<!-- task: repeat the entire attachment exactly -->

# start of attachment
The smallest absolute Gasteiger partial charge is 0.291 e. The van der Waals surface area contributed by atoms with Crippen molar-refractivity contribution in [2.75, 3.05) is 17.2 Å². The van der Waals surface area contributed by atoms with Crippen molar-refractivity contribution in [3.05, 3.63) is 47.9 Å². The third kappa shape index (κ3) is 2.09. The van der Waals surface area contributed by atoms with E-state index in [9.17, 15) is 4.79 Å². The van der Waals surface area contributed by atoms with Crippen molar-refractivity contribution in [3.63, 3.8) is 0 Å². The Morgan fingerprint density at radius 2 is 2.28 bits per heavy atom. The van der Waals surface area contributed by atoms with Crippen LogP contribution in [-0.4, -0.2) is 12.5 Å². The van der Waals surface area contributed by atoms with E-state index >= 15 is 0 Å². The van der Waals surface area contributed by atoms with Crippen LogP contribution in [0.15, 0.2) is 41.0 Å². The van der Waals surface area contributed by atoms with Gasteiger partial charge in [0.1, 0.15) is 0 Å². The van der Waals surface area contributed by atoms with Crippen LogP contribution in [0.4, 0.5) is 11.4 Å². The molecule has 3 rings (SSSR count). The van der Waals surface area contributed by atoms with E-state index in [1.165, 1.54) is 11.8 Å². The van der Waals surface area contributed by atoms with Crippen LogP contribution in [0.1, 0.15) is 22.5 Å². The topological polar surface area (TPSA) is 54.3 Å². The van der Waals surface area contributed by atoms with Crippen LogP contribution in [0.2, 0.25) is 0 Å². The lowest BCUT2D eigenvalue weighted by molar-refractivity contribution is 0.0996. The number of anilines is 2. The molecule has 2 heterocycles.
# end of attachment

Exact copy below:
The smallest absolute Gasteiger partial charge is 0.291 e. The van der Waals surface area contributed by atoms with Crippen molar-refractivity contribution in [2.75, 3.05) is 17.2 Å². The van der Waals surface area contributed by atoms with Crippen molar-refractivity contribution in [3.05, 3.63) is 47.9 Å². The third kappa shape index (κ3) is 2.09. The van der Waals surface area contributed by atoms with E-state index in [9.17, 15) is 4.79 Å². The van der Waals surface area contributed by atoms with Crippen molar-refractivity contribution in [3.63, 3.8) is 0 Å². The Morgan fingerprint density at radius 2 is 2.28 bits per heavy atom. The van der Waals surface area contributed by atoms with Crippen LogP contribution in [-0.4, -0.2) is 12.5 Å². The van der Waals surface area contributed by atoms with E-state index >= 15 is 0 Å². The van der Waals surface area contributed by atoms with Crippen LogP contribution in [0.15, 0.2) is 41.0 Å². The van der Waals surface area contributed by atoms with Gasteiger partial charge in [0.1, 0.15) is 0 Å². The van der Waals surface area contributed by atoms with Crippen LogP contribution in [0.4, 0.5) is 11.4 Å². The molecule has 3 rings (SSSR count). The van der Waals surface area contributed by atoms with E-state index in [1.165, 1.54) is 11.8 Å². The van der Waals surface area contributed by atoms with Crippen LogP contribution in [0.1, 0.15) is 22.5 Å². The topological polar surface area (TPSA) is 54.3 Å². The van der Waals surface area contributed by atoms with Crippen LogP contribution in [0.2, 0.25) is 0 Å². The lowest BCUT2D eigenvalue weighted by molar-refractivity contribution is 0.0996. The number of anilines is 2. The molecule has 2 heterocycles.